Skip to main content

Exit WCAG Theme

Switch to Non-ADA Website

Accessibility Options

Select Text Sizes

Select Text Color

Website Accessibility Information Close Options
Close Menu
Nowack & Olson, PLLC Florida Bankruptcy Lawyer
  • $0 down and low payment plans available. We can assist you without having to leave your home.

Debtor in Chapter 13 dismissal must pay lawyer fees

If Florida debtors file for Chapter 13 bankruptcy, their case is dismissed without confirmation, and the lawyer fees are returned to the debtor by mistake, the lawyer may be able to recover those fees. This was the April 14 ruling by the U.S. Bankruptcy Appellate Panel for the 1st Circuit. In doing so, the BAP concluded that a 2015 U.S. Supreme Court ruling that said plan payments for a Chapter 13 bankruptcy held by a trustee must be returned to the debtor if the case was converted to a Chapter 7 does not apply in this case.

According to the BAP, the difference was that the newer case was dismissed before confirmation. The question has split courts, and while most have concluded that the ruling in the previous case, Harris v. Viegelahn, does not apply when the dismissal occurs before confirmation, not all have agreed.

This was a complex case in which the debtor filed for Chapter 13 bankruptcy and then filed two amended plans that were not confirmed. When the entire case was ultimately dismissed, the trustee made an error in payments to the lawyer. They were then unsuccessful in getting the money back from the debtor.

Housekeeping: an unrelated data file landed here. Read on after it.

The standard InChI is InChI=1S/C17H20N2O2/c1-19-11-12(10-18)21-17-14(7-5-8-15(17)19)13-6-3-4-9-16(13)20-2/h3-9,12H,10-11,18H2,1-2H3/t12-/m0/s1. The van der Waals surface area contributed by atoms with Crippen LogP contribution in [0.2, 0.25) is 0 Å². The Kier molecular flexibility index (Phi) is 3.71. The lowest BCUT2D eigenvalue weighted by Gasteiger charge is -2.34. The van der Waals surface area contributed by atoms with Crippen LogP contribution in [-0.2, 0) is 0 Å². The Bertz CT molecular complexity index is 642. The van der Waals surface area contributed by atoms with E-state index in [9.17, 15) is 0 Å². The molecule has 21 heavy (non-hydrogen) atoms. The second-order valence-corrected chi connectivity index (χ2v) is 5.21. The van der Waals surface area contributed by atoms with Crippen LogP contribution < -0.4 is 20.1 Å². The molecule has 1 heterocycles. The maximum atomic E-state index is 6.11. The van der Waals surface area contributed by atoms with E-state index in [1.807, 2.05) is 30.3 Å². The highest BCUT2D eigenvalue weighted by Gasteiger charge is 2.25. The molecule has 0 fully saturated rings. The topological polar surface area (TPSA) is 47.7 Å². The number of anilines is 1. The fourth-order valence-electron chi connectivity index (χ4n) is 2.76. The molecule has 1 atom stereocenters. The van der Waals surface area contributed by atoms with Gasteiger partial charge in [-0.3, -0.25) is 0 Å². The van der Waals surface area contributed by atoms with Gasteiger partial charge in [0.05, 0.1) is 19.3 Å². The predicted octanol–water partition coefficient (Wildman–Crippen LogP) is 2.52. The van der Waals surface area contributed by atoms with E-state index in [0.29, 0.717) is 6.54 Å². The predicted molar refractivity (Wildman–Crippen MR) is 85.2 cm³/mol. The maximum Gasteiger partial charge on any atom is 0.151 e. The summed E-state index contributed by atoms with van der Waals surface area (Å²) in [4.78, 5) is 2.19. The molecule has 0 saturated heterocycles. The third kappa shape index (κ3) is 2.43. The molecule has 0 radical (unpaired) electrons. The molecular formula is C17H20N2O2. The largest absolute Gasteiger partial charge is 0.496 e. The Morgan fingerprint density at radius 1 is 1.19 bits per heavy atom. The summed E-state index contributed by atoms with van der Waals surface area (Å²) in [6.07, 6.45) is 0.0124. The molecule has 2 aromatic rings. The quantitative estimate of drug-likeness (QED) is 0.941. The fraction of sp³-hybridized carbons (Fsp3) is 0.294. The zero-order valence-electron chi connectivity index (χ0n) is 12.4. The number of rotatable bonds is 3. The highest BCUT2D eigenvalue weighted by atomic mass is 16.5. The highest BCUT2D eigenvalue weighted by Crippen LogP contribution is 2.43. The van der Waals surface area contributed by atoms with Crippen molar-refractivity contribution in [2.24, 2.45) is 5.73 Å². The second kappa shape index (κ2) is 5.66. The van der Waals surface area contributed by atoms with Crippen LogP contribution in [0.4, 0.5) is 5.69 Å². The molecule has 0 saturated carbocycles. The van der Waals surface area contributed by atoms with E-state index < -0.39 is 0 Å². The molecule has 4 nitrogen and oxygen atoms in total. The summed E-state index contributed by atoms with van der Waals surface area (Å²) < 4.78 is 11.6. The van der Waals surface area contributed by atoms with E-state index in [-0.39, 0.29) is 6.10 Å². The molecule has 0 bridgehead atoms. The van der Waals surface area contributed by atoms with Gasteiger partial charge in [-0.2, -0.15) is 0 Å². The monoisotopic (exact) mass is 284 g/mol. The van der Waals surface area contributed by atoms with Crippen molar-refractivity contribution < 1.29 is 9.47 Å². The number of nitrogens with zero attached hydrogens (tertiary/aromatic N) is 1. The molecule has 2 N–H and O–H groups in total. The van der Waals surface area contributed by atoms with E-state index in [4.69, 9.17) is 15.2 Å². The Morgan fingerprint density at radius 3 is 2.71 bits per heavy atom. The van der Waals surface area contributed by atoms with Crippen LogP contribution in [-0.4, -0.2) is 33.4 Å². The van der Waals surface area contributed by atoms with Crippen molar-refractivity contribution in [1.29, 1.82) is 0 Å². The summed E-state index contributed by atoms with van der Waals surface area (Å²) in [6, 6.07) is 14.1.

One misconception some people may have about bankruptcy is that those who file lose all of their assets. This is not necessarily the case. People generally file for Chapter 13 bankruptcy when they hope to keep some of their assets, such as a home, and create a repayment plan. However, filing for bankruptcy can be complex, and errors can delay the case or lead to its dismissal. People who are considering filing for bankruptcy may want to discuss the situation with an lawyer who can explain the difference in Chapter 13 and Chapter 7 bankruptcy and explore which option might suit a debtor better.

Facebook Twitter LinkedIn

By submitting this form I acknowledge that form submissions via this website do not create an attorney-client relationship, and any information I send is not protected by attorney-client privilege.

Skip footer and go back to main navigation